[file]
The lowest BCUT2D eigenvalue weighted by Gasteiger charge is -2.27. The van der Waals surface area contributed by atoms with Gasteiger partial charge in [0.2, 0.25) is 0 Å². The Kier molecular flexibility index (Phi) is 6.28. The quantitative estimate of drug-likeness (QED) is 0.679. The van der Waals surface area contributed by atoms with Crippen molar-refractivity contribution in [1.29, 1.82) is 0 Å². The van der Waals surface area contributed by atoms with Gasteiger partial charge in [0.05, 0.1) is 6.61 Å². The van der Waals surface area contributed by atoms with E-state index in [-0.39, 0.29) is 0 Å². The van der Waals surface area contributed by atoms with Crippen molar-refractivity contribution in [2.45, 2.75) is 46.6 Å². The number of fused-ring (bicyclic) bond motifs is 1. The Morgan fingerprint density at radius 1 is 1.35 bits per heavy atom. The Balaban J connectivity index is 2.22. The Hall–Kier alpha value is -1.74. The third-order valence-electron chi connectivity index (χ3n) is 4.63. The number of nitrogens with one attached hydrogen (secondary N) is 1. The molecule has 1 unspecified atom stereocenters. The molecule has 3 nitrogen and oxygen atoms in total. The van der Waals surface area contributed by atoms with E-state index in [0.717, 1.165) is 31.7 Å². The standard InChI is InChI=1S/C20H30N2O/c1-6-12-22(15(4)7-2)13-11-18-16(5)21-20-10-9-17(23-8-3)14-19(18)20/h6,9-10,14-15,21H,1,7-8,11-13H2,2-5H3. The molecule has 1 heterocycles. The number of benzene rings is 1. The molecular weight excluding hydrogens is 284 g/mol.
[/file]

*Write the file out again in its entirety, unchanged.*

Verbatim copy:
The lowest BCUT2D eigenvalue weighted by Gasteiger charge is -2.27. The van der Waals surface area contributed by atoms with Gasteiger partial charge in [0.2, 0.25) is 0 Å². The Kier molecular flexibility index (Phi) is 6.28. The quantitative estimate of drug-likeness (QED) is 0.679. The van der Waals surface area contributed by atoms with Crippen molar-refractivity contribution in [1.29, 1.82) is 0 Å². The van der Waals surface area contributed by atoms with Gasteiger partial charge in [0.05, 0.1) is 6.61 Å². The van der Waals surface area contributed by atoms with E-state index in [-0.39, 0.29) is 0 Å². The van der Waals surface area contributed by atoms with Crippen molar-refractivity contribution in [2.45, 2.75) is 46.6 Å². The number of fused-ring (bicyclic) bond motifs is 1. The Morgan fingerprint density at radius 1 is 1.35 bits per heavy atom. The Balaban J connectivity index is 2.22. The Hall–Kier alpha value is -1.74. The third-order valence-electron chi connectivity index (χ3n) is 4.63. The number of nitrogens with one attached hydrogen (secondary N) is 1. The molecule has 1 unspecified atom stereocenters. The molecule has 3 nitrogen and oxygen atoms in total. The van der Waals surface area contributed by atoms with E-state index in [0.717, 1.165) is 31.7 Å². The standard InChI is InChI=1S/C20H30N2O/c1-6-12-22(15(4)7-2)13-11-18-16(5)21-20-10-9-17(23-8-3)14-19(18)20/h6,9-10,14-15,21H,1,7-8,11-13H2,2-5H3. The molecule has 1 heterocycles. The number of benzene rings is 1. The molecular weight excluding hydrogens is 284 g/mol.